While ROI is valued for its simplicity and ease of use across an array of investment types, return on investment has some potential limitations:

  • ROI doesn't account for the time span of an investment. This is why returns must be annualized for making realistic comparisons.
  • ROI doesn’t consider risk, or the volatility in the investment’s value. For example, while small cap stocks often achieve greater returns than large caps, they also tend to have bigger price swings.
  • ROI typically doesn’t account for income received during the investment, such as stock dividends, bond interest, or property rent that add to the total return of an investment. Also, inaccuracies can creep in if the costs of investing are omitted, inadvertently or intentionally, to manipulate returns. For example, a stock investor may forget to include brokerage fees as part of an investment’s cost, or a real estate investor might ignore mortgage expenses, property taxes or maintenance costs.
  • ROI may overlook less tangible investment benefits, sometimes called “soft ROI.” Soft ROI might include improved employee morale or knowledge, increased social media following, or so-called ESG benefits: environmental (reduced carbon emissions), social (not investing in tobacco stocks), and governance (changes in corporate rules to enhance shareholder rights).

Using ROI along with IRR and NPV

Return on investment and return on equity are types of backward-looking measures, quantifying past performance.

Internal rate of return, or IRR, is forward-looking, and involves a more complex calculation of net present values (NPV) of expected future cash flows—money the investment is expected to generate. Various online calculators are available that can produce IRR and NPV results, which typically involve varying amounts of expected cash flows at different times in the future, and the exponential discounting of those cash flows to present values.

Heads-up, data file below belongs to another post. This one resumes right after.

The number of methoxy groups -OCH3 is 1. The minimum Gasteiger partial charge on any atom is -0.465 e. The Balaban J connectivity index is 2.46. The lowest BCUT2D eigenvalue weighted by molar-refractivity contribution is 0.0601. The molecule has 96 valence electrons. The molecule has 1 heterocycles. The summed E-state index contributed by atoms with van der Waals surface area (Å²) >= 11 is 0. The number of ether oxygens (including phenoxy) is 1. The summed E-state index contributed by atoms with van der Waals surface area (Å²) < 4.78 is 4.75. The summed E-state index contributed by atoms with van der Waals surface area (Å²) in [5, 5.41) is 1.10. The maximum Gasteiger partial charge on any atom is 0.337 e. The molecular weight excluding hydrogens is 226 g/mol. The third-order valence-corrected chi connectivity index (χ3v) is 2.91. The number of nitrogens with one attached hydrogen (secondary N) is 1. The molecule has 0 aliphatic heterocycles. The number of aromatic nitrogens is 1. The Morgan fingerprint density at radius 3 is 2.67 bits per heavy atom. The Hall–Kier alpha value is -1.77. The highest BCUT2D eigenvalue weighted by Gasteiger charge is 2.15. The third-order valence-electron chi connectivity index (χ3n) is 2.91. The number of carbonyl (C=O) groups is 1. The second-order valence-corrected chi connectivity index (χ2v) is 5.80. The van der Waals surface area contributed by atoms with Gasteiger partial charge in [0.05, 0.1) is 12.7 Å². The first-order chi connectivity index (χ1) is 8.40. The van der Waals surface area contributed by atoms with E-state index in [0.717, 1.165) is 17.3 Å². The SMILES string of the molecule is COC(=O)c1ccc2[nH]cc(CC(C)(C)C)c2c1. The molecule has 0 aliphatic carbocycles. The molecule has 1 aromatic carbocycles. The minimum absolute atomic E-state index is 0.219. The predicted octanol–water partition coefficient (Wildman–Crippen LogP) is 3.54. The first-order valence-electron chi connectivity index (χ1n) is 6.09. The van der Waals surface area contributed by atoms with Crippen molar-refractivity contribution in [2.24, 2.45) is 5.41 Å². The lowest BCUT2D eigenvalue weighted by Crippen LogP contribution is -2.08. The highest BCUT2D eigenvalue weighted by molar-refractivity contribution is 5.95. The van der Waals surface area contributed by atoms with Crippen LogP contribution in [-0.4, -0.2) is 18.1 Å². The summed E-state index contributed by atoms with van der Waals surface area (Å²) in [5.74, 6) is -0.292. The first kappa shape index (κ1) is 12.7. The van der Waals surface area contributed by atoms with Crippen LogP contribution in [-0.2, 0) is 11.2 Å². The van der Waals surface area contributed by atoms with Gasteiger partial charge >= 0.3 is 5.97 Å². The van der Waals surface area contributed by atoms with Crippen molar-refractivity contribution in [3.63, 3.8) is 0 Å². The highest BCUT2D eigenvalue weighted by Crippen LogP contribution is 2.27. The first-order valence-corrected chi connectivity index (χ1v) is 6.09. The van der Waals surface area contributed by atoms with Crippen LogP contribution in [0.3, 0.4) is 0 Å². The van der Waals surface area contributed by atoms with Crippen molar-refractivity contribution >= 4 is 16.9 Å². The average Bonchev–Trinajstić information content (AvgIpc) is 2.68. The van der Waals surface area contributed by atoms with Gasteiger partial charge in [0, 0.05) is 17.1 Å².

Analysts and business executives often perform IRR calculations to assess the feasibility of investment plans or business projects by calculating estimated returns. The IRR calculation is weighed against some minimum required return for a company to consider proceeding with the investment or project. For example, if a company’s cost of capital such as borrowing is 7%, it would need an internal rate of return higher than 7% to justify the investment.

Companies typically use IRR when considering expansion, an acquisition of another company, or even a stock buyback.

The bottom line

Return on investment (ROI) is a useful basic measure of the profitability of an investment or business project, and can be used for broad comparisons among many types of investments. But ROI has limitations and investors tend to use it along with other measures that convert returns to an annual-equivalent rate for insight into how various investments stack up. Other calculations account for any income from the investment, to produce a total return.

If you’re looking for a long-term investment strategy, we’ve got you covered. Titan’s award-winning, expert-managed portfolios offer investors of all income levels the potential to grow their wealth over the long-term. Why wait? Sign-up takes less than five minutes.